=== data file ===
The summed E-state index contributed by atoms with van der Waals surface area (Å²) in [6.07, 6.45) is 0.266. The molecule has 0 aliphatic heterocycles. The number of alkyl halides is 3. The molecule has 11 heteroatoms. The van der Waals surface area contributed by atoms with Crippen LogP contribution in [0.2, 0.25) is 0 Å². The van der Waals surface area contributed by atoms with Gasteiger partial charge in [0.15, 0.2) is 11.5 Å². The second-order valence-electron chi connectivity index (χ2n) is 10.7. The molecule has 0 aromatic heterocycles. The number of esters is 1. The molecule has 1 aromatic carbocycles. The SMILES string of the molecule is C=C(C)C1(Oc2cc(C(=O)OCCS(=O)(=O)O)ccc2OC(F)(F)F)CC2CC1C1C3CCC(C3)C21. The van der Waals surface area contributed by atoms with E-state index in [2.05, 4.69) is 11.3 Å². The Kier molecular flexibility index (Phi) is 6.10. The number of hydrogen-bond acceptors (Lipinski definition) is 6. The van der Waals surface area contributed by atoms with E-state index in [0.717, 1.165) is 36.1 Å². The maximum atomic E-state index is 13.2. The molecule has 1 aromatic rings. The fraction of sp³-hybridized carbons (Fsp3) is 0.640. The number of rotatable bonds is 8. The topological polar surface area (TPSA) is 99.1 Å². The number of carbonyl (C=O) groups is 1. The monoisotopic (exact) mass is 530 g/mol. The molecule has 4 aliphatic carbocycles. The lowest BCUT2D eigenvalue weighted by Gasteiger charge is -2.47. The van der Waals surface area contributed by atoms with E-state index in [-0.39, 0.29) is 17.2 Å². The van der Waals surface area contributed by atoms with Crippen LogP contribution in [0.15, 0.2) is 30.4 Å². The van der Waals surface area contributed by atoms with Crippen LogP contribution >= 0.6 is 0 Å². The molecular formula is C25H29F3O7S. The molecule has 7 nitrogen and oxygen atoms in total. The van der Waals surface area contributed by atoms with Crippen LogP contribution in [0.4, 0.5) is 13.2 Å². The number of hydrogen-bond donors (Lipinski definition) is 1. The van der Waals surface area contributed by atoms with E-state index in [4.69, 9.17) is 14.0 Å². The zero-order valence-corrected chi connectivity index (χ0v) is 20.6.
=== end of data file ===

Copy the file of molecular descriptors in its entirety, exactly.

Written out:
The summed E-state index contributed by atoms with van der Waals surface area (Å²) in [6.07, 6.45) is 0.266. The molecule has 0 aliphatic heterocycles. The number of alkyl halides is 3. The molecule has 11 heteroatoms. The van der Waals surface area contributed by atoms with Crippen LogP contribution in [0.2, 0.25) is 0 Å². The van der Waals surface area contributed by atoms with Gasteiger partial charge in [0.15, 0.2) is 11.5 Å². The second-order valence-electron chi connectivity index (χ2n) is 10.7. The molecule has 0 aromatic heterocycles. The number of esters is 1. The molecule has 1 aromatic carbocycles. The SMILES string of the molecule is C=C(C)C1(Oc2cc(C(=O)OCCS(=O)(=O)O)ccc2OC(F)(F)F)CC2CC1C1C3CCC(C3)C21. The van der Waals surface area contributed by atoms with E-state index in [2.05, 4.69) is 11.3 Å². The Kier molecular flexibility index (Phi) is 6.10. The number of hydrogen-bond acceptors (Lipinski definition) is 6. The van der Waals surface area contributed by atoms with E-state index in [0.717, 1.165) is 36.1 Å². The maximum atomic E-state index is 13.2. The molecule has 1 aromatic rings. The fraction of sp³-hybridized carbons (Fsp3) is 0.640. The number of rotatable bonds is 8. The topological polar surface area (TPSA) is 99.1 Å². The number of carbonyl (C=O) groups is 1. The monoisotopic (exact) mass is 530 g/mol. The molecule has 4 aliphatic carbocycles. The lowest BCUT2D eigenvalue weighted by Gasteiger charge is -2.47. The van der Waals surface area contributed by atoms with E-state index in [-0.39, 0.29) is 17.2 Å². The van der Waals surface area contributed by atoms with Crippen LogP contribution in [0.15, 0.2) is 30.4 Å². The van der Waals surface area contributed by atoms with Crippen LogP contribution >= 0.6 is 0 Å². The molecular formula is C25H29F3O7S. The molecule has 7 nitrogen and oxygen atoms in total. The van der Waals surface area contributed by atoms with Crippen LogP contribution in [0.4, 0.5) is 13.2 Å². The number of hydrogen-bond donors (Lipinski definition) is 1. The van der Waals surface area contributed by atoms with E-state index in [4.69, 9.17) is 14.0 Å². The zero-order valence-corrected chi connectivity index (χ0v) is 20.6.